Quickness vs Speed

Quickness vs Speed

by David Colburn

I am once again putting my 2 cents in and making statements based on my experiences.  We all talk about speed everyday.  This is fast, that was fast, he’s quick, look at him go, etc…..however speed is a relative concept.  that is, it relates to the situation you are in.  If you are a NASCAR Driver then speed for you is in MPH (miles per hour), if you are a Drag Racer then speed for you is measured in tenths, hundredths or thousandths  of a second.  If you put all of these measurements together and try to apply them to your life you would go nuts.

So here is how it applies to us in the gun world.  We talk about or hear about the Cowboys of the Old West.  They whoever they is talk about “the fast draw” or “quickdraw”.  How does this relate to today’s conceal carry weapons holders?  This is where my opinion may differ from many so-called experts.  Most of the experts I see teach to just draw and aim, then shoot.  As if your brain could process at that rate somehow, under stress, in an untrained scenario, possibly at night, blah, blah, blah…Who are they kidding?  Your brain takes time to process what it sees and I can tell you in a critical situation the first thing you realize is that this is no joke and I may just be in the worst trouble of my life.  Only after you have accepted this does your brain allow you to move to the next steps.  Now you can focus on the situation and evaluate the circumstances and acquire the target so you can respond.  In layman’s terms, you go from “Oh Shit” to “Gottcha”!!!

Practice to be “quick” and smooth.  Fast is slow, quick is fast….If you have your gun in your hand as the situation presents itself you have more time to do all the things you must in order to survive.  Self-awareness and experience are huge factors here of course and practicing your draw, your draw from concealment, your presentation to your target, etc…all give you time.  Break the process down and improve the quickness where you can,  Eliminate as much of the human error by bring on your game.  Practice your draw, practice your reloads, make sure you have the proper equipment for each “carry day”.  Purchase Airsoft guns or blue guns to practice with.  Never practice with a loaded gun unless at a range.  You can do everything you need to except learn the recoil with an airsoft gun….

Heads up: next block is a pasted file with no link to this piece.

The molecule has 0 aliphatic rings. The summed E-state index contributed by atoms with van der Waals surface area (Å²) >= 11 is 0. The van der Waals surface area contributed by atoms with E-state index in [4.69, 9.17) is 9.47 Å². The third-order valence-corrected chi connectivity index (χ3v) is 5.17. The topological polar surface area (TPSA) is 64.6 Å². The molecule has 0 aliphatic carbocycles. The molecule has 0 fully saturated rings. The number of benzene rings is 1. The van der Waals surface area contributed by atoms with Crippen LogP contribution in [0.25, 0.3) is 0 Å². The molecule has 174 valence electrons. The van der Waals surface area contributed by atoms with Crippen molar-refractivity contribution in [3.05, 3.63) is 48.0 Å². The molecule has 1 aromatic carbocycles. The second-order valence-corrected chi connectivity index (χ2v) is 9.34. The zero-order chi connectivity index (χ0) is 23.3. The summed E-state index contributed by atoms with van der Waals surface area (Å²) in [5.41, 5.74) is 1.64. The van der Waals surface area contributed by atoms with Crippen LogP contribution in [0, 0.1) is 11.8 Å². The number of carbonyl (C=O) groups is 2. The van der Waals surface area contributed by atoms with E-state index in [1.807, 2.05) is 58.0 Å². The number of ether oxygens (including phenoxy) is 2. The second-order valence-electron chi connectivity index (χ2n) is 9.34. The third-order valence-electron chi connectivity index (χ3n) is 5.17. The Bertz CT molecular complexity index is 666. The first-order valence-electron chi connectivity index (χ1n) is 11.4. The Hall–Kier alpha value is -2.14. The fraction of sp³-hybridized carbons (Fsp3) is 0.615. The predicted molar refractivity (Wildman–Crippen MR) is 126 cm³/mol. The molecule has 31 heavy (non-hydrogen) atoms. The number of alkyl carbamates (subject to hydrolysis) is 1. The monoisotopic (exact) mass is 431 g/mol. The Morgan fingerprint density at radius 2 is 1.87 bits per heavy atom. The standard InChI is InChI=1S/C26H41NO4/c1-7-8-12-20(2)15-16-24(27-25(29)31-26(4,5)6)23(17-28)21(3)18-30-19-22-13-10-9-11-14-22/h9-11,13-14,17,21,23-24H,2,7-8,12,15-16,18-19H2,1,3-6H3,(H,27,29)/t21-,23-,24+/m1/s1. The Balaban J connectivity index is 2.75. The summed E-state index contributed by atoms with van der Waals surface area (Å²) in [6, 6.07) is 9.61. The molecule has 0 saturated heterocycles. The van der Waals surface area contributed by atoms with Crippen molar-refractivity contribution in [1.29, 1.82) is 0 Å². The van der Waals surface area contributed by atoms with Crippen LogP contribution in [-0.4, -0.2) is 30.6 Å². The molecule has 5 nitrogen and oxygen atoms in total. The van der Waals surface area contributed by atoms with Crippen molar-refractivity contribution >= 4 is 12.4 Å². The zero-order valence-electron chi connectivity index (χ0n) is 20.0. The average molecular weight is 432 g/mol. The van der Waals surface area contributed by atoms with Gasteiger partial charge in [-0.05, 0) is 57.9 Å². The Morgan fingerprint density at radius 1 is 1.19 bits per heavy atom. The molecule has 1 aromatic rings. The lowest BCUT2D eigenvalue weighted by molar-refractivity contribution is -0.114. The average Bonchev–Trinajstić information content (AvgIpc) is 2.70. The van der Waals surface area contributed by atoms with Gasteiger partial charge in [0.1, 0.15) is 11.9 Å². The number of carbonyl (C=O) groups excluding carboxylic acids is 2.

If you are going to be sitting all day, standing all day, driving all day, etc…..YOU MAY NOT CARRY THE SAME GUN ALL DAY THE SAME WAY!  I personally take at least 2 holsters and possibly 2 guns with me when I go out and I plan my day, my clothing and the way I am going to carry along with the guns that make the most sense.  Do you possibly need more than one gun, yes.  Do you possibly have to carry different guns for different seasons, yes.  Accept that you are the weak link and train the weak link until it’s not the weak link.  Embrace your weakness and have fun with it.  Shooting sports have been around as long as guns have been with us.  the spirit of competition is in all of us and it can be fun, make it fun and pay attention to your training.  I got a little off point here but you get the idea.

In summary, train to be as quick as you can, to be as perfect as you can and as aware as possible.  In my book quickness counts!

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I am a 64 year old former professional bodyguard. Some of my achievements and Certifications include; -8 Styles of Martial Arts Training -PADI Scuba certification -Owned Upstate and Syracuse K-9 -National and Olympic Qualifier in Wrestling -Professional Driving School Training -Firearms Training Certifications